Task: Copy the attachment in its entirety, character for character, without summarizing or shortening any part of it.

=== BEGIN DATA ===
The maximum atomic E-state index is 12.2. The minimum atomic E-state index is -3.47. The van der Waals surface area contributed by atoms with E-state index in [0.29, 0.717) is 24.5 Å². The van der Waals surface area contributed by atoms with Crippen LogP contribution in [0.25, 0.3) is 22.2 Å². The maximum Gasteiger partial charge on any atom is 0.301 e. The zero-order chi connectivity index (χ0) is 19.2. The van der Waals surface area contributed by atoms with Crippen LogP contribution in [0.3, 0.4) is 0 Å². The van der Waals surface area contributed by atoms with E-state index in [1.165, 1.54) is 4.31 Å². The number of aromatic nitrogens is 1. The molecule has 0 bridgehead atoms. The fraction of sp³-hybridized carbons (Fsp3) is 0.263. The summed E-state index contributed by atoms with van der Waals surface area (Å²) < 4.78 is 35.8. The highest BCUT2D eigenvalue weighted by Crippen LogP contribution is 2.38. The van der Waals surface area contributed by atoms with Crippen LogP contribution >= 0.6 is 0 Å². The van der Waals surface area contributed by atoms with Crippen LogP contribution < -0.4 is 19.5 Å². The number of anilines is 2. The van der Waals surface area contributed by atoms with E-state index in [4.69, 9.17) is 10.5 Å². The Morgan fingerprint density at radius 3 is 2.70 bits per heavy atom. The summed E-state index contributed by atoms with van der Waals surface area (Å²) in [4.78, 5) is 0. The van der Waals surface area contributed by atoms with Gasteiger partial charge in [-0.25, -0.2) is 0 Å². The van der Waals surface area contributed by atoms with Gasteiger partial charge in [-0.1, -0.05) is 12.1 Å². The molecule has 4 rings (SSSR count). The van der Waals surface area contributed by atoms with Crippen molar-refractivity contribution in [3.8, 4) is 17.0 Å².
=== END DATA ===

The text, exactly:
The maximum atomic E-state index is 12.2. The minimum atomic E-state index is -3.47. The van der Waals surface area contributed by atoms with E-state index in [0.29, 0.717) is 24.5 Å². The van der Waals surface area contributed by atoms with Crippen LogP contribution in [0.25, 0.3) is 22.2 Å². The maximum Gasteiger partial charge on any atom is 0.301 e. The zero-order chi connectivity index (χ0) is 19.2. The van der Waals surface area contributed by atoms with Crippen LogP contribution in [0.3, 0.4) is 0 Å². The van der Waals surface area contributed by atoms with E-state index in [1.165, 1.54) is 4.31 Å². The number of aromatic nitrogens is 1. The molecule has 0 bridgehead atoms. The fraction of sp³-hybridized carbons (Fsp3) is 0.263. The summed E-state index contributed by atoms with van der Waals surface area (Å²) < 4.78 is 35.8. The highest BCUT2D eigenvalue weighted by Crippen LogP contribution is 2.38. The van der Waals surface area contributed by atoms with Crippen LogP contribution >= 0.6 is 0 Å². The van der Waals surface area contributed by atoms with Crippen LogP contribution < -0.4 is 19.5 Å². The number of anilines is 2. The van der Waals surface area contributed by atoms with E-state index in [4.69, 9.17) is 10.5 Å². The Morgan fingerprint density at radius 3 is 2.70 bits per heavy atom. The summed E-state index contributed by atoms with van der Waals surface area (Å²) in [4.78, 5) is 0. The van der Waals surface area contributed by atoms with Gasteiger partial charge in [-0.25, -0.2) is 0 Å². The van der Waals surface area contributed by atoms with Gasteiger partial charge in [-0.1, -0.05) is 12.1 Å². The molecule has 4 rings (SSSR count). The van der Waals surface area contributed by atoms with Crippen molar-refractivity contribution in [3.8, 4) is 17.0 Å².